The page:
In July, I called Canadian startup AideRSS “one of the most useful utilities I’ve come across over the past year.” That’s not hyperbole. The feed filtering web application, which uses publicly available social data to separate useful posts from the chaff in RSS feeds, in exceedingly useful for anyone who fights information overload on a daily basis. Today, the company is announcing the second version of the product, and it just got even better.
They’re also rebranding AideRSS as PostRank. PostRank is the name of the underlying algorithm that powers AideRSS, and was launched as a developer site with details on the company’s feed filtering API in July. AideRSS founder Ilya Grigorik told me that they’re rebranding under the PostRank name in an effort to better target their user base.
The new PostRank service comes with a bunch of new features, the most important of which is the addition of keyword filtering and channels. These are two things that many users were already using AideRSS to accomplish, but in order to do so they needed the help of third party services, like FeedRinse and Dapper.
Now, in addition to filtering using the PostRank technology, users of the new service will able to add keyword filters as well. They keyword filters are fairly elementary — right now they can only allows posts with specified keywords, not block posts, and they can’t do more sophisticated filtering like applying rules to specific parts of a post, such as the author field, title field, tags, or just the body. Posts can also be grouped via tags into channels. So they don’t yet fully replace market leader FeedRinse, but they’re nonetheless helpful.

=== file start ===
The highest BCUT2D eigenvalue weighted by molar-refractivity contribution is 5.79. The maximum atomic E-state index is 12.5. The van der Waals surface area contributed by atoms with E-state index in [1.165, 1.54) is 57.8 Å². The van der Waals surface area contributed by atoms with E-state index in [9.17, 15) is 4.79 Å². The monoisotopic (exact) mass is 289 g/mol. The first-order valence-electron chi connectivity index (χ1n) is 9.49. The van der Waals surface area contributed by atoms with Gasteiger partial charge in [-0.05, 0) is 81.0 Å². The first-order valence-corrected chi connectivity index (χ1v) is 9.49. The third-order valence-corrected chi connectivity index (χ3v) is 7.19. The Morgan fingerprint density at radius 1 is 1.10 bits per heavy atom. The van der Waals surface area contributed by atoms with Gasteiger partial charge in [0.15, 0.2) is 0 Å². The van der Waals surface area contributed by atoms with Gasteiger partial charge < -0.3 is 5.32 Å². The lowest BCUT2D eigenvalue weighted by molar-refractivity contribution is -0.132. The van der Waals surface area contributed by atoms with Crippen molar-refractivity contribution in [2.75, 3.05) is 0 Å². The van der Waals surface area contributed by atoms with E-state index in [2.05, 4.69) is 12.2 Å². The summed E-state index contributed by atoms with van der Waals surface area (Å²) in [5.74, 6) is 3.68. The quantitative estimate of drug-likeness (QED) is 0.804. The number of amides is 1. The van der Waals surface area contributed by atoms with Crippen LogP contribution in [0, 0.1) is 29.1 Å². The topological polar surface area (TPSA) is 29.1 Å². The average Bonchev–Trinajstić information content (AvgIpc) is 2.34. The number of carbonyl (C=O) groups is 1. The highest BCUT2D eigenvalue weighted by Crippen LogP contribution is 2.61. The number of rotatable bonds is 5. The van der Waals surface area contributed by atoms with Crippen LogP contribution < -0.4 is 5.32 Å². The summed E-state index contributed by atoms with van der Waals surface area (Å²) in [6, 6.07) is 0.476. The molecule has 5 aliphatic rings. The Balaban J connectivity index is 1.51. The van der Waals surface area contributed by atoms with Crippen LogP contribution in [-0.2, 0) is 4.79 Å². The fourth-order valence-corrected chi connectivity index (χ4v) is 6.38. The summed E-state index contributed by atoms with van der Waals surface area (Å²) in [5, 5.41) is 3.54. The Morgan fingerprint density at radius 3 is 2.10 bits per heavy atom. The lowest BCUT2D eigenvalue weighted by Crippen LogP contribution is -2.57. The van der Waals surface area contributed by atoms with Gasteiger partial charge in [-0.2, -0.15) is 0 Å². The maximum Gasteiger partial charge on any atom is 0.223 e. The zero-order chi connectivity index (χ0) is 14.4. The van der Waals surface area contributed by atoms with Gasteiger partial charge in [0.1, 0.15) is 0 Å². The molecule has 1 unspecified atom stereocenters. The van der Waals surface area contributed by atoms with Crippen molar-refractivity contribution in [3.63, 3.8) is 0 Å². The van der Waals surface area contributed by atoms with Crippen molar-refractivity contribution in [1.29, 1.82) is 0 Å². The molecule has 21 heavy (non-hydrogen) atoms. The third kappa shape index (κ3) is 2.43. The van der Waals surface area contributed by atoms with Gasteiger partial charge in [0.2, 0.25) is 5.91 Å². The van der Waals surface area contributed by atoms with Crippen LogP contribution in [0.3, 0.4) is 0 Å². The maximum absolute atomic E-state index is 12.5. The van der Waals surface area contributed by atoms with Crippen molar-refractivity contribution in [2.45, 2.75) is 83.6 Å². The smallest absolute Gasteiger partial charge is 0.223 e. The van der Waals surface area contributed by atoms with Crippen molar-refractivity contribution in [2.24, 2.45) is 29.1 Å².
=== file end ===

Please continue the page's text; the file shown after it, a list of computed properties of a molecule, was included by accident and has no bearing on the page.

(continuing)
The channels concept is especially exciting because it means that AideRSS can be used to create single filtered megafeeds from multiple sources that can be output as RSS and subscribed to in your feed reader. For example, a startup owner could create a feed that specifically watched for posts that mention a rival on VentureBeat, TechCrunch, Mashable, ReadWriteWeb, CenterNetworks, and of course, SitePoint. Those feeds could be added to a channel and then exported as a single RSS feed. Traditional AideRSS filtering can also be applied, so I could specify that I only want to be bothered by the most popular stories that match my filtering.
In the past, doing something that like that would have required the use of at least two additional services along side AideRSS.
The company is also announcing improved feed management tools — which include the ability to manage feeds in bulk, and a new Firefox 3 extension that will let users manage feed subscriptions from anywhere on the web and get a PostRank score instantly for the blog post they are currently viewing.
The entire PostRank service is available to developers via an API (upon which the Firefox addon was built). That means that third party RSS readers could add feed filtering and channel grouping using the PostRank API — here’s hoping that many of them do!